Matrix and John Wick star Keanu Reeves said in an interview that crypto would come out stronger despite facing regulatory and macroeconomic headwinds.
Reeves, who played the protagonist Neo in one of the earliest movie franchises to foreshadow the metaverse, the Matrix, lauded the principles behind cryptocurrencies and said they are “amazing tools for exchanges and distribution of resources.”
Keanu Reeves Lauds Crypto’s Resilience, Warns of Corporate Agendas
After joking that Bitcoin’s idea came from a John Wick movie, Reeves said crypto’s challenges would only improve its resiliency.
“So to pooh-pooh crypto, or the volatility of cryptocurrency, it’s only going to make it better in terms of how it’s safeguarded,” he said.
Famous for fighting man-made machines in The Matrix, Reeves argued that a corporate agenda drives replacing creatives with computers.
“We’re listening to music already that’s made by AI in the style of Nirvana, there’s NFT digital art…But there’s a corporatocracy behind it that’s looking to control those things,” he observed.
Reeves starred in one of the first films to explore a persistent online world, The Matrix. The film depicts a dystopia where machines have plugged humanity into a 1999 version of earth in 2199. In the film, Reeves’ Neo leads a rebellion against machines that took over the planet in the 22nd century.
Perhaps fittingly, then, he is also an adviser to an initiative aimed at diversifying the metaverse. The initiative, called the Futureverse Foundation, aims to give a voice to “underrepresented creatives” in the virtual and physical worlds.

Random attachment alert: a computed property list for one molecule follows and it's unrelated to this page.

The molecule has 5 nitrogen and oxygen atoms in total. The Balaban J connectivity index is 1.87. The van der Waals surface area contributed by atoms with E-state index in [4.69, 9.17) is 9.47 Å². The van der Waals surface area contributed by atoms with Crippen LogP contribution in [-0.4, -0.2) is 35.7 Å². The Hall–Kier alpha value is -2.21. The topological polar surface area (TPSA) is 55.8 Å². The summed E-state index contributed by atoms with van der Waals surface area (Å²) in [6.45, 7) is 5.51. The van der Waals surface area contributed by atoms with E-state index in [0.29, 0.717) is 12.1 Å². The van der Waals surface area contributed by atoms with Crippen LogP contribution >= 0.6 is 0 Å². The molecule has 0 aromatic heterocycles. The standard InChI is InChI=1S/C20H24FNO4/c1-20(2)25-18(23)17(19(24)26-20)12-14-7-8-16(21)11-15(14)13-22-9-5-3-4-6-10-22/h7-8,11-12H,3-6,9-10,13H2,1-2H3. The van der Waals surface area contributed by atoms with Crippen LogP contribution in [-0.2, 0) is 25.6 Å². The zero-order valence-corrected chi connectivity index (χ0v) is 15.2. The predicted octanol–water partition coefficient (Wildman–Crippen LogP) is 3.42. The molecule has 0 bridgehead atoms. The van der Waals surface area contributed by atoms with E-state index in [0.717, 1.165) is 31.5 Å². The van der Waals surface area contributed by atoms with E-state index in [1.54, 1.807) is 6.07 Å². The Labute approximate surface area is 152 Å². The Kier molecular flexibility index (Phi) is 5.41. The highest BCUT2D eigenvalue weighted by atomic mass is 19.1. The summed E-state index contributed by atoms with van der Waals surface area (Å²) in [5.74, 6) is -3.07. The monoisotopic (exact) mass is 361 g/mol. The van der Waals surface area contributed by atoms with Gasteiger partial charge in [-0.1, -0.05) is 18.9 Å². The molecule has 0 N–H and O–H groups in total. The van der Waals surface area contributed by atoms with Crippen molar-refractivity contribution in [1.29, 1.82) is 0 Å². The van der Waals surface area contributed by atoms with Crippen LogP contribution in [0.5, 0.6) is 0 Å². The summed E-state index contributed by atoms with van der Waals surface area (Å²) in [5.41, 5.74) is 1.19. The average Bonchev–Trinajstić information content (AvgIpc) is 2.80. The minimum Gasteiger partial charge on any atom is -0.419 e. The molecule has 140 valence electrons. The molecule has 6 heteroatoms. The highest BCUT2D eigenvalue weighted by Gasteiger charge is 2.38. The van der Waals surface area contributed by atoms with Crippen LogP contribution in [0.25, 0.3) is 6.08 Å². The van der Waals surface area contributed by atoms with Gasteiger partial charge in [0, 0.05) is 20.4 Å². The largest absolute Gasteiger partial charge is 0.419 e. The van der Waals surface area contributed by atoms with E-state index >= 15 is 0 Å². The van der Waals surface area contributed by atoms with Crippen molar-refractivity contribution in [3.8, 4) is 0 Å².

While AI-generated NFT collections are slowly gaining steam, with artwork created by a robot artist selling for more than $ 1 million last year, and new text-to-art projects Eponym creating collections that sell out within one hour on OpenSea, researchers have discovered that the technology is not without its limitations.
Because generative art tools often rely on parsing data from thousands of other artworks to create a one-of-a-kind piece based on a textual query, they can create images that reinforce negative societal stereotypes.
For example, AI image generators output images of what researchers call a “white ideal” when a user inputs attractive. The result is an image of a person with blue eyes, pale skin, or straight hair.
A request for the rendition of a terrorist generates images of brown faces with darker hair.
Users can bypass efforts researchers from companies like OpenAI, the creators of ChatGPT, make to prevent reinforcing racial stereotypes.
Furthermore, Eponym is investigating the ability to create 3D avatars for metaverse exploration based on its image-generation tool. This level of AI generation means that it is theoretically possible to reinforce stereotypes in virtual worlds.
So while regulators haggle over crypto regulation in the real world, new rules for the metaverse may soon be necessary.
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